This was originally published in December 22, 2007 Armenian Reporter.
by Emil Sanamyan and Nareg Seferian
Iraq condemns attack, Europeans issue warning
WASHINGTON – Dozens of Turkish aircraft dropped bombs and hundreds of ground soldiers pushed more than 11 miles into Iraqi Kurdish territory early on December 18 before pulling back 15 hours later, international news agencies reported.
The raid was on a larger scale than previous incursions and was intended to target the infrastructure of anti-Turkey Kurdish rebels in northern Iraq. Turkish officials said their military was aided by U.S. intelligence on the forces of the Kurdistan Workers’ Party (PKK).
President George W. Bush pledged to provide such information to Turkey in talks with Turkish Prime Minister Recep Tayyip Erdogan in Washington in early November (see the front page story in the November 10 Armenian Reporter).
Iraqi officials in Baghdad condemned the Turkish raid, claiming that it targeted civilian infrastructure. Turkey has been threatening action against Kurdish rebels for many months and in recent weeks has also stepped up pressure on pro-Kurdish Democratic Society Party, which has more than 20 seats in the Turkish parliament.
To allay tensions Secretary of State Condoleezza Rice made an unscheduled visit to northern Iraq late on December 18, where Iraqi Kurdish leaders refused to meet with her. The BBC quoted Iraqi Kurdish leader Massoud Barzani calling U.S. permission for the attack “unacceptable,” the BBC reported.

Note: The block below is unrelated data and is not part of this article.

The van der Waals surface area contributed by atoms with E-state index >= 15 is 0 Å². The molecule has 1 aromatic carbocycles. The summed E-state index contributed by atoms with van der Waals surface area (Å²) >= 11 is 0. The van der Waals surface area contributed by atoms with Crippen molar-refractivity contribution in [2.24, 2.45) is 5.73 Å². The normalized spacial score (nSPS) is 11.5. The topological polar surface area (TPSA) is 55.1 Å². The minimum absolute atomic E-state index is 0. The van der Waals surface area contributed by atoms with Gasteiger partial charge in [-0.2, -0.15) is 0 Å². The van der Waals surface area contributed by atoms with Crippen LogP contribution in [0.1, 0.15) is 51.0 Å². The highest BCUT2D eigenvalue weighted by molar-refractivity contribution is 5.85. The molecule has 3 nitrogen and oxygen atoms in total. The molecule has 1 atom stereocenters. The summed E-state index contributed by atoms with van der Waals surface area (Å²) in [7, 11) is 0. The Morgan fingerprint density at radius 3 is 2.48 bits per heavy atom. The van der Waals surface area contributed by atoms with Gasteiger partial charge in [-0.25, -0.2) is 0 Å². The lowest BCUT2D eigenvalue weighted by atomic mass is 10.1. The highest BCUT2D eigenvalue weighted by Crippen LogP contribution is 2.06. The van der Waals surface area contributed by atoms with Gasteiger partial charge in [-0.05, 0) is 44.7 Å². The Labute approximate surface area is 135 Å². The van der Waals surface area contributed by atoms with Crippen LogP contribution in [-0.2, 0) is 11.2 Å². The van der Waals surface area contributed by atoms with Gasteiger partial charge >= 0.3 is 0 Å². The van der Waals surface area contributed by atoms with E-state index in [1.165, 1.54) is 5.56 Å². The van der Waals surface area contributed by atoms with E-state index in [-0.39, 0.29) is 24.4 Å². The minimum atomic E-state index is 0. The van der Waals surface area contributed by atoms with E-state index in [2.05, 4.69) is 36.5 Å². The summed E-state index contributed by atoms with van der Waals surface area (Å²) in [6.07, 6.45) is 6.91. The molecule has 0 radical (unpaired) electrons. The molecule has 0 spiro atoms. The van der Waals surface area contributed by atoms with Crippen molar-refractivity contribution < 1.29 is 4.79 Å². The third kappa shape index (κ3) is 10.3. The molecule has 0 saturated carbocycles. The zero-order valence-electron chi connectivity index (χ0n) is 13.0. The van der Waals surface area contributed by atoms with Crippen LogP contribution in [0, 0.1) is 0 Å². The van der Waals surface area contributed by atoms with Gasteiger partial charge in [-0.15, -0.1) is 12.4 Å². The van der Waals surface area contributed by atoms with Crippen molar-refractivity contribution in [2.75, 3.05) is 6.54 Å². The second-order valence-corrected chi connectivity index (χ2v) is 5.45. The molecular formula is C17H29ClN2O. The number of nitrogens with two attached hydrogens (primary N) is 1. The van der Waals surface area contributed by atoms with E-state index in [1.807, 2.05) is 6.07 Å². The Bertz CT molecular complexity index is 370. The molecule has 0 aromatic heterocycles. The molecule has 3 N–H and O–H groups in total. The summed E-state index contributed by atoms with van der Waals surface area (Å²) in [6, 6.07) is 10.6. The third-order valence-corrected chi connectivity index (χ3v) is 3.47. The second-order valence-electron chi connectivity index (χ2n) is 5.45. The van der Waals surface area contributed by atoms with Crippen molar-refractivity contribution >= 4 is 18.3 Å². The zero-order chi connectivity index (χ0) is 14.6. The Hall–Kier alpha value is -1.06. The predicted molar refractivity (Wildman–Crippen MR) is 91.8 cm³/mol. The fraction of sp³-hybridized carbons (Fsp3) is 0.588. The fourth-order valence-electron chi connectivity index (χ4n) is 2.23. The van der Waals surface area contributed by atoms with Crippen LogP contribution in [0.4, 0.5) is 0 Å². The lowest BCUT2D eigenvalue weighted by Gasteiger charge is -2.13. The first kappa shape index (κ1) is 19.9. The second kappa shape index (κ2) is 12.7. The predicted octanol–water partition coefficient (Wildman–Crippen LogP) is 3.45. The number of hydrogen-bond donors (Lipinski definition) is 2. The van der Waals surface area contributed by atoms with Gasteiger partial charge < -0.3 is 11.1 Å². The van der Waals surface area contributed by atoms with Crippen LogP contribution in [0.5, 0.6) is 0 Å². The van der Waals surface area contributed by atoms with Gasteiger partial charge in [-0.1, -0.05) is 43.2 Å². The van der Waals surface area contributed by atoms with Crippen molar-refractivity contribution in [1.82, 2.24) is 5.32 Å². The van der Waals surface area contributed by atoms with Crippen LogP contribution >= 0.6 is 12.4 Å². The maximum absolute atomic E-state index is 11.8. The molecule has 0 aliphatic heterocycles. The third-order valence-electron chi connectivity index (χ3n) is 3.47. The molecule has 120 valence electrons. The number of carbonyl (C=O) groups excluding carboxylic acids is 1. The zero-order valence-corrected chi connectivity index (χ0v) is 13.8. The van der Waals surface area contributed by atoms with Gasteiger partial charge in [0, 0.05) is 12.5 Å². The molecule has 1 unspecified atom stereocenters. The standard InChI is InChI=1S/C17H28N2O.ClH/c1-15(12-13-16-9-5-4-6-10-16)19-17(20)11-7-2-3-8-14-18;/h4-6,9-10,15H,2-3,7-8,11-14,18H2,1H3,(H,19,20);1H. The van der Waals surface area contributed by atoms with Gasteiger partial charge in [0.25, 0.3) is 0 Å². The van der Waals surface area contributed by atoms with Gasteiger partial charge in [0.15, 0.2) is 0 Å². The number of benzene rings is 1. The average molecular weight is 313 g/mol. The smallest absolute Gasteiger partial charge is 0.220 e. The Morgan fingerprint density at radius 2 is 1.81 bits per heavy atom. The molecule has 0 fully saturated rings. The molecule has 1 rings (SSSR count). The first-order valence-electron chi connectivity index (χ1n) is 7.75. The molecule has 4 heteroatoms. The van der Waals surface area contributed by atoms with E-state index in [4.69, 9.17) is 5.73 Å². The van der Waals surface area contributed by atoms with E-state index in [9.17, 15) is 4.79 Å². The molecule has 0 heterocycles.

Deadlock with EU continues
The European Union (EU) issued a statement calling on “Turkish authorities [to] refrain from taking any military action that could undermine regional peace and stability,” Reuters reported. But Turkish officials said the country reserved the right to conduct more attacks within Iraq.
This week’s incursion came just days after EU renamed its upcoming annual talks with Turkey an “intergovernmental conference” instead of “accession conference” as in the past. The move reportedly came on behest of French President Nicolas Sarkozy who remains opposed to Turkey’s membership in the EU, the Jamestown Foundation’s Eurasia Daily Monitor reported on December 17.
EU-Turkey membership talks have deadlocked over Turkey’s refusal to establish relations with Cyprus, an EU member, and lack of progress in democratic reforms, accompanied by a rise of xenophobic attacks with Turkey.
On December 16 yet another priest was stabbed and wounded in an apparently nationalist-motivated attack in the city of Izmir, Reuters reported.